It’s not easy being a woman in Indonesia. The role comes with a host of baggage: the double standard, the prejudice, the expectations, the moral and religious values, the family obligations and many more
In my case, you can add another layer to this complication: I am a straight woman who runs Indonesia’s queer film festival. Firstly, there are the typical questions people ask: What are you doing with the gays/lesbians? Aren't you afraid you’d get AIDS by hanging out with them?
Even the less judgmental still find my involvement puzzling: Why are you doing a queer film festival in a predominantly Muslim country? Aren’t you afraid you won’t find a husband because they think that you are a lesbian?
Ironically, these questions do not only come from my fellow Indonesian citizens. During my jury duty at Teddy Award section in Berlin International Film Festival 2007, international journalists often asked me the same thing. Apparently the idea of having a heterosexual female participating and being a jury for the gay and lesbian films version of Oscar is baffling. Even harder to accept is the fact that the same heterosexual female is actually running, programming and defending a queer film festival.
My typical response is: “Film has been my first love and undying desire, beside writing and travelling. Lesbian, gay, trans etc are just labels like Cartier, Blahnik or Tiffany. Whatever the label, we are all still 100 percent human. I don’t think I need a certain cause to do this because I am 100 percent human.”
True, a straight woman who is a Muslim doesn’t sound like the ideal person to run a queer film festival, but the world is not a perfect place and neither is it linear. There are hardly perfect love or perfect ideals.
In 2010 around 100 fundamentalists grouped in the Islam Defenders Front (Front Pembela Islam) demanded our Q! Film Festival to shut down or they threatened to burn down the place. They said gay/lesbians were inhuman, and it was wrong, disgusting and sinful to have such a festival in Indonesia.
I was there face-to-face with them when I received their letter of rejection. I held my grievance and tried my best to stay calm, while they pointed at me, calling me names and threatening to rape me to 'straighten me up'. In a perfect world this does not happen, but in my imperfect reality, I have had to cope with this kind of threats – strangers following me home, random phone calls – even to this day.
But I still believe we should never stop seeking knowledge, and nurturing compassion, humanity and empathy for a better understanding of ourselves and others.
This is why with my friends I have continued the joy of screening good films with LGBT theme in the Q! Film Festival, despite the fact that we are living in an imperfect world in which the likes of FPI thrive. The Q! Film Festival has been our playground for 13 years and this time we are celebrating the ingredients that make us 100 percent Human.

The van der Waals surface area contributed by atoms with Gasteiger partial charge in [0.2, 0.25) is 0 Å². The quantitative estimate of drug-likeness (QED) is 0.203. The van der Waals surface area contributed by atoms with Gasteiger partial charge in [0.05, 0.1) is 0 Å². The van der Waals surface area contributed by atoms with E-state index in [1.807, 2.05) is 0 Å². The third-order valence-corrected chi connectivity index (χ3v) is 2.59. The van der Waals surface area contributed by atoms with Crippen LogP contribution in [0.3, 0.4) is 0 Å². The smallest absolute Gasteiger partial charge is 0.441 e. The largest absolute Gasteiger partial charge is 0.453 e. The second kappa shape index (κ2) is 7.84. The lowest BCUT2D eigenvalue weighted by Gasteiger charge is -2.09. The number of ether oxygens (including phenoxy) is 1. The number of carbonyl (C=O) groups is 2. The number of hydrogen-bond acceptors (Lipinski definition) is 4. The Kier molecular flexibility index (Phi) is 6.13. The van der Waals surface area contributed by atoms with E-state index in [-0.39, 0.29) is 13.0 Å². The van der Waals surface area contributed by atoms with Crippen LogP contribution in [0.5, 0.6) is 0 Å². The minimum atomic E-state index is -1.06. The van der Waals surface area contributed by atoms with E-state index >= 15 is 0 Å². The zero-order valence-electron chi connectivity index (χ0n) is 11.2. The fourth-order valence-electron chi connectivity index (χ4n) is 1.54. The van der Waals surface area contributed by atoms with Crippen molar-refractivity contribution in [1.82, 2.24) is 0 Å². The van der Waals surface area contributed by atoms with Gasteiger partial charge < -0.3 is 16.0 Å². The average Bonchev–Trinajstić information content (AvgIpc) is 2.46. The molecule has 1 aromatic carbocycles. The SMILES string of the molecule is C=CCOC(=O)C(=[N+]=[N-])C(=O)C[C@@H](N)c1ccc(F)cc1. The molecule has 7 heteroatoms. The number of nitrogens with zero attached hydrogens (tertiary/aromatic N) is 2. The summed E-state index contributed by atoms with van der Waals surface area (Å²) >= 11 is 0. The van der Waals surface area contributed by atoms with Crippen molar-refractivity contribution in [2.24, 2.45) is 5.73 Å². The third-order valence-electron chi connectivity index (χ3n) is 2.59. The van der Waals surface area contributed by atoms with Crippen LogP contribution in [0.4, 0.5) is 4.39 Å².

The festival will be opened on Sept. 19, 2014 with the film Quick Change from the Philippines. Set in Manila, it tells the story of a community of transgender who desire instant-changes in their lives and also in their physical features. But will a quick change make life better for them?
There will be 107 films to be screened in 10 venues in Jakarta until Sept. 28. The films will be shown at Kineforum, Salihara, Institut Francais Indonesie (IFI), Goethe Institut, Sekolah Tinggi Teologi Jakarta, Lembaga Bantuan Hukum (LBH), Angsa Merah, Arus Pelangi, Paviliun 28 and Bina Nusantara University.
Representing all genres, the movies include a mother-son relationship in the movie Eat With Me, Heavy Girls and Rosie; the awkwardness of finding your true self in Boys and In The Absence of The Sun. Another notable film is The Circle, which won the best documentary and audience award in Berlin International Festival 2014.
In addition to films, Q! Film Festival will also hold Q! Art Exhibition: Straight Acting in which 10 local heterosexual artists portray their vision and impression of queers in different medium of arts. We will have Q! Gossip: Straigthly Looking Back At You with Dennis Adishwara as one of the speakers, and a book launch of Gender in Indonesian Cinema by Ben Murtaugh.
We also collaborate with the National Commission on Human Rights, the National Commission on Violence Against Women and the Legal Aid Institute to screen films with human rights message, with discussions afterwards.
For the last seven years we have been providing free HIV test and counseling to our participants, and we will continue the tradition this year by collaborating with Angsa Merah Clinic. Our audience can come to each facility to get a test confidentially, and they will receive counseling services as well.
What makes this year's festival special is we will close the festival with a special musical that celebrates songs from movies’ soundtracks dedicated to our friends who have passed away.
All of the events are free of charge. So let’s celebrate the ingredients that make us human at Q! Film Festival 2014. For more information follow our Twitter handle @qfilmfestival, our website www.qmunity-id.org and our Facebook fanpage: Q! Film Festival.
About Meninaputri Wismurti
Meninaputri has been involved in Q! Film Festival since 2002, starting as audience, then a volunteer coordinator, event coordinator, head of programming, operational manager, all the way to the festival director. Now she is the festival advisor and programmer, along with some distinguished names. She feels strange to be called a human rights activist, and refers to what she does as Happy-Go-Lucky Activism. During the day she works in the film industry as a representative of MPA in Indonesia, a freelance writer and an avid-traveller.